Global Financial Integrity

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A Recent College Graduate Discovers Offshore

Tuttle discovers the offshore financial system and how it facilitates transnational crime and corruption.

Originally published by the Offshore Initiative on October 2, 2020.

I didn’t discover the world of offshore and kleptocracy myself. It was my sister, Darcy Tuttle, who first explained it to me. Her work got her interested in the details of money laundering scandals. One day, she started explaining to me the role of London-based financial intuitions in these schemes – I happened to be studying abroad at Oxford at the time – and I was dumbfounded.

How could a county with a robust democracy and strong rule of law serve also as a hub of transnational crime and corruption? While champion democracy around the world, rich countries and their peripheries where undermining it through their financial and legal infrastructure. The hypocrisy of it ate at me.

I started voraciously reading all the stories I could find from organizations like OCCRP, ICIJ, Transparency International, Global Financial Integrity and the Kleptocracy Initiative and from journalists like Oliver Bullough. I began to learn how offshore influences almost every part of global politics and economics.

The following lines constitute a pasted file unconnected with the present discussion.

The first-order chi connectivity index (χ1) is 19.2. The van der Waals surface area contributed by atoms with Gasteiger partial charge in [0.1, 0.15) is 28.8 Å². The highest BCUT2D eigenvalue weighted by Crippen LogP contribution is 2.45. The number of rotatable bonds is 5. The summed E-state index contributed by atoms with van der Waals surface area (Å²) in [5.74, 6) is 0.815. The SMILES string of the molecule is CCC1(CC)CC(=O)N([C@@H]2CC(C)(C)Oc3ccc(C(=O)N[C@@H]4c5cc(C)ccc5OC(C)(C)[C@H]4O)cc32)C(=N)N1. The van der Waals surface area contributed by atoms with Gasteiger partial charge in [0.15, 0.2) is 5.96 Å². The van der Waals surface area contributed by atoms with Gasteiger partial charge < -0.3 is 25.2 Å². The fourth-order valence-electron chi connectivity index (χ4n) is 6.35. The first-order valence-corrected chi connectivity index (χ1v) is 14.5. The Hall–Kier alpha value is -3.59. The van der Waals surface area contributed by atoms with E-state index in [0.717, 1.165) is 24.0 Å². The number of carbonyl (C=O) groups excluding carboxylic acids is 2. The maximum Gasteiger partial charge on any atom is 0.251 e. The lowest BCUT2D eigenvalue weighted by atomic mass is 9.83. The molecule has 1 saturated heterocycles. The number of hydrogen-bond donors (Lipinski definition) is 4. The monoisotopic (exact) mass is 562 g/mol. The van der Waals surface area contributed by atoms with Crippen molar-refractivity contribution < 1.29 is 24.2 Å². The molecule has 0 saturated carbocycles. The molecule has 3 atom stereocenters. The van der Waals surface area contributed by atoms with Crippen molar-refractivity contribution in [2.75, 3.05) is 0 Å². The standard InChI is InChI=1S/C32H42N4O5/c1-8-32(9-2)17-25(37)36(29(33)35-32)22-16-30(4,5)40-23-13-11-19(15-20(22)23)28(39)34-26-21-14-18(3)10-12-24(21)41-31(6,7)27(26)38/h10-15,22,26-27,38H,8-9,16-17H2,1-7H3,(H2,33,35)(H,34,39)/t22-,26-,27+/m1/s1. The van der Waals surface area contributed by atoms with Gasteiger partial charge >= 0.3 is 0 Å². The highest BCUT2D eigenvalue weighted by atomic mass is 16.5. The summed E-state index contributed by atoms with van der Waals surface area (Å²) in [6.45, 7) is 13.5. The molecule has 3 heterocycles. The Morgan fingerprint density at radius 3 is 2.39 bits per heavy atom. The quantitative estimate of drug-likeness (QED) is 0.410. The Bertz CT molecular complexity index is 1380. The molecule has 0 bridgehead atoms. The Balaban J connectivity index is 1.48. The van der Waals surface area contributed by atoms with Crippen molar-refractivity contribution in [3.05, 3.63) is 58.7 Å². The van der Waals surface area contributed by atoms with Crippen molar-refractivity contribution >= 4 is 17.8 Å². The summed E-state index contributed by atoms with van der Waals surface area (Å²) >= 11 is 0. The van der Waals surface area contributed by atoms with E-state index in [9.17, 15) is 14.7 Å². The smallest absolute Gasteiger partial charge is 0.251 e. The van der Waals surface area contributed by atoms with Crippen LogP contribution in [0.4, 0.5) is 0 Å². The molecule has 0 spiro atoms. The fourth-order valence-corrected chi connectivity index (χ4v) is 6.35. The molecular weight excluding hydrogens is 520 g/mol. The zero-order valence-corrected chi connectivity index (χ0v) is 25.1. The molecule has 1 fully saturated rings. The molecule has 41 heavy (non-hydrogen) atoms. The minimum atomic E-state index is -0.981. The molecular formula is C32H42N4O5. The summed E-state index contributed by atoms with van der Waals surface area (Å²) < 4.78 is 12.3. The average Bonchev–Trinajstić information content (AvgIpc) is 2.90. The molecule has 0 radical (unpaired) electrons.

I discovered how not only the U.K. but also the United States was engaged in this hypocrisy – except the hypocrisy was even worse in the U.S. While maintaining a reputation for the most aggressive anti-money laundering enforcement in the world, dirty money could easily flow into the U.S. as a direct result of the laws of states like Delaware and Nevada.

When it came time to write a senior honors thesis, I knew I had to write about that hypocrisy and the political system in the U.S. that sustained it. I decided I wanted to bring data to bear on the common assumption that U.S. states were driven by financial motives to create policies that embrace secrecy. What I found was a complex system of legal and regulatory capture of state governments in Delaware and Nevada by the professional enablers of global kleptocracy – specifically corporate lawyers and corporate service providers.

I think the topic of offshore finance is very compelling for my generation which grew up in the midst of the 2008 financial crisis and ever-rising income and wealth inequality. It feels like the economic system is rigged against democracy and justice and the offshore world makes it very clear that in many ways it is. I don’t think the next generation of leaders steeped in these events will tolerate the perpetuation of offshore by the governments of rich democracies, at least that is my hope.

Click here to link to Bryce Tuttle’s thesis.